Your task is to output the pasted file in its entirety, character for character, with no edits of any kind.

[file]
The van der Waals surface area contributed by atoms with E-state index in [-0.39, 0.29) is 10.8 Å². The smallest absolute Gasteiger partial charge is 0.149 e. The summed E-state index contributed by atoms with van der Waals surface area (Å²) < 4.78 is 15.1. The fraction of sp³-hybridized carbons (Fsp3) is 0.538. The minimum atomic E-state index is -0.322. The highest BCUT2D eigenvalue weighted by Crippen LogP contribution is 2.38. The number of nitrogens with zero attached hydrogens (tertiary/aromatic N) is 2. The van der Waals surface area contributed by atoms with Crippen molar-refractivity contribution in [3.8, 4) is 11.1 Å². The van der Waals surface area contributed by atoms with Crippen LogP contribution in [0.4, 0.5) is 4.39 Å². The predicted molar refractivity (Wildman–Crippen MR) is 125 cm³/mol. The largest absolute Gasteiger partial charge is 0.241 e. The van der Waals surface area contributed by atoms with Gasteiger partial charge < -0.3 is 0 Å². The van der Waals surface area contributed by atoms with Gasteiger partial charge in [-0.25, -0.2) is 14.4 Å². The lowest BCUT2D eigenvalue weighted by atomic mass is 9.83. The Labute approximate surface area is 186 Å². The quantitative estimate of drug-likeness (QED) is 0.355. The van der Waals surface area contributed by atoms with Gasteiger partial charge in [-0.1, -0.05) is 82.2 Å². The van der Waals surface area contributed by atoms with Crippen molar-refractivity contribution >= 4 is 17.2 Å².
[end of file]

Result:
The van der Waals surface area contributed by atoms with E-state index in [-0.39, 0.29) is 10.8 Å². The smallest absolute Gasteiger partial charge is 0.149 e. The summed E-state index contributed by atoms with van der Waals surface area (Å²) < 4.78 is 15.1. The fraction of sp³-hybridized carbons (Fsp3) is 0.538. The minimum atomic E-state index is -0.322. The highest BCUT2D eigenvalue weighted by Crippen LogP contribution is 2.38. The number of nitrogens with zero attached hydrogens (tertiary/aromatic N) is 2. The van der Waals surface area contributed by atoms with Crippen molar-refractivity contribution in [3.8, 4) is 11.1 Å². The van der Waals surface area contributed by atoms with Crippen LogP contribution in [0.4, 0.5) is 4.39 Å². The predicted molar refractivity (Wildman–Crippen MR) is 125 cm³/mol. The largest absolute Gasteiger partial charge is 0.241 e. The van der Waals surface area contributed by atoms with Gasteiger partial charge < -0.3 is 0 Å². The van der Waals surface area contributed by atoms with Gasteiger partial charge in [-0.25, -0.2) is 14.4 Å². The lowest BCUT2D eigenvalue weighted by atomic mass is 9.83. The Labute approximate surface area is 186 Å². The quantitative estimate of drug-likeness (QED) is 0.355. The van der Waals surface area contributed by atoms with Gasteiger partial charge in [-0.1, -0.05) is 82.2 Å². The van der Waals surface area contributed by atoms with Crippen molar-refractivity contribution >= 4 is 17.2 Å².